Madden NFL 10 on the Wii makes some great strides in differentiating itself from its counterparts, but it also neglects the major aspects that make those other versions so engaging.
- Great new visual style
- Five-on-five is available in most modes
- Online play functions well.
- Controls need more precision
- Commentary is still poor
- Franchise and Superstar modes need major attention.
Madden NFL 10 for the Wii continues the trend introduced by last year's game of crafting a football experience that's geared toward the Wii and its control setup. Therefore, it delivers some familiar options, including the All Play control scheme that pares the traditional Madden controls down to a single button and some motion control. Madden 10 pushes this approach even further, not just by introducing new gameplay modes that are meant to capitalize on the inherent multiplayer appeal of games on the Wii, but also by crafting a look that fits better with the lighthearted theme of the game. The result is an experience that's fun the first few times around--provided you can consistently play with friends--but lacks the longevity to keep football fans coming back.
That's partly because the traditional mainstay Madden modes, like Franchise and Superstar, still haven't received much attention, if any at all. In fact, they use the same interface and mechanics as previous iterations of Madden on the Wii, so they don't reflect this year's philosophy of making features more Wii specific. What's even more curious is that these modes aren't available off the bat and have to be unlocked, no matter if you want to build up a franchise over the course of the season or create a rookie who has to prove himself and climb through the ranks, you have to either work for it.
It seems like an odd move for any football game to hide typically prominent and more in-depth modes in the background, but maybe not as much for Madden NFL 10 for the Wii--the simple reason being that there's a clear emphasis on playing with other people in the pick-up-and-play modes instead of engaging in the solitary experience of worrying about trade deadlines, injuries, or salaries. But if there's any single mode that's comparable to something like a franchise mode without the aforementioned details (aside from the franchise option itself), it's the Road to the Super Bowl mode.
This mode lets you play a full season, a half season, or just the playoffs with local players cooperatively, and the idea is for you and other players on your team to play as well as possible throughout the season to earn points (rewarded for gaining yards, making catches and tackles, or scoring touchdowns) and avoid being benched during a game. Players get benched when an arrow on a colored bar located next to their Mii falls into the red, but you can get them off the bench by spending some of your own points. But if any players get benched that means they are doing something seriously wrong, like running in the wrong direction on every play. Plus, Madden generally automates the experience for people who don't know what they're doing, so you could drop the controller entirely and still be in no imminent danger of heading to the sidelines. From the competitive perspective of earning more points than everyone else and as a simplified stand-in for franchise mode, Road to the Super Bowl does a fine job, but the threat of being benched rarely feels serious.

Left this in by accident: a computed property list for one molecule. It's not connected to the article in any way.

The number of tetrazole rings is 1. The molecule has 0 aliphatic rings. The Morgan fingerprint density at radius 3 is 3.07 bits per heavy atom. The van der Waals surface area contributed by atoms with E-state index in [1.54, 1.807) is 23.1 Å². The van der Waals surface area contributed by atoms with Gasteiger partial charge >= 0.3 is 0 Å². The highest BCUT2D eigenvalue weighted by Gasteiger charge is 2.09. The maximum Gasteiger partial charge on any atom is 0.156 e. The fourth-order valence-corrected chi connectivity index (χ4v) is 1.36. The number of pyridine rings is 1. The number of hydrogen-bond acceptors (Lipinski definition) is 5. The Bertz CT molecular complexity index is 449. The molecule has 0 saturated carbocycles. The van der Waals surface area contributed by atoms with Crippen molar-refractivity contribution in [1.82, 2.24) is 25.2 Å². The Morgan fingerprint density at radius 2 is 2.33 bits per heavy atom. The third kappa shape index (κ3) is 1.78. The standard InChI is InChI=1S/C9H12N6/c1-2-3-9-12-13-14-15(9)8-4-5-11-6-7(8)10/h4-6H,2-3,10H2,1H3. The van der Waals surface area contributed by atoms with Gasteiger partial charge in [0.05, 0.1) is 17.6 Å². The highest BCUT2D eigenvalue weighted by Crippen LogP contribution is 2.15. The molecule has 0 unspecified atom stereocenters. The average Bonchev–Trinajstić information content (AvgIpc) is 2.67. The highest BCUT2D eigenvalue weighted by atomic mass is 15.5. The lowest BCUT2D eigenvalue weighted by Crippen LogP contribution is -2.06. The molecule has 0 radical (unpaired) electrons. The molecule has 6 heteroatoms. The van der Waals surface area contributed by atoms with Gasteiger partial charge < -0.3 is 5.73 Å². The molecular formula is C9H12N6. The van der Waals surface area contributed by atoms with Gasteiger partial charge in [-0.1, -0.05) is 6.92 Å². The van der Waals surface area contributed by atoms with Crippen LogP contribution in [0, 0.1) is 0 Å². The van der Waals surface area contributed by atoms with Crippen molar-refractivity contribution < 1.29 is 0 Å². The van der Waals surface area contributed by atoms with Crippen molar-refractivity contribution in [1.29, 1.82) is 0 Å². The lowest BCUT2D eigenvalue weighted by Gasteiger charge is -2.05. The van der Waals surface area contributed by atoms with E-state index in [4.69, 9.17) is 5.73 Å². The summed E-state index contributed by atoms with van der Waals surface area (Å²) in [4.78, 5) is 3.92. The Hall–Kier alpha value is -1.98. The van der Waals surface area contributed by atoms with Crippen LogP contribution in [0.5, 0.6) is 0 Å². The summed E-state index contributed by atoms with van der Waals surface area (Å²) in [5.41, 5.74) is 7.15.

If it's a strict competition for points you're looking for, then the new Madden Showdown mode is a better option anyway. This mode takes the basic rules of football and lets you toggle several variables. Selecting the invisibility option makes players on the field disappear for short periods of time, which makes it more difficult to see an oncoming sack if you're on offense and a defensive lineman isn't in your vision. Fumblitis causes a fumble anytime a ball carrier gets tackled by a defensive player, while the turbo option speeds up the game significantly. There are also options to set a game to all passing or all running plays, or you can just hit the random option and see what happens. Madden Showdown also ups the competitive element by allowing you to place bets on certain aspects of a game. If you think you're going to beat your opponent or throw the longest pass during the competition, then put some points on it.
This mode doesn't have much single-player appeal, aside from the initial goofiness of playing at a breakneck speed or watching players constantly fumble the ball. It's more entertaining when other players are there to laugh at these things with you, and placing bets against another human and winning those bets is far more rewarding than exercising bragging rights over an opponent who doesn't actually exist. But the novelty of playing a goofy game of football still fades rather quickly after you play through all of the options, making it feel more like a standard multiplayer game of football.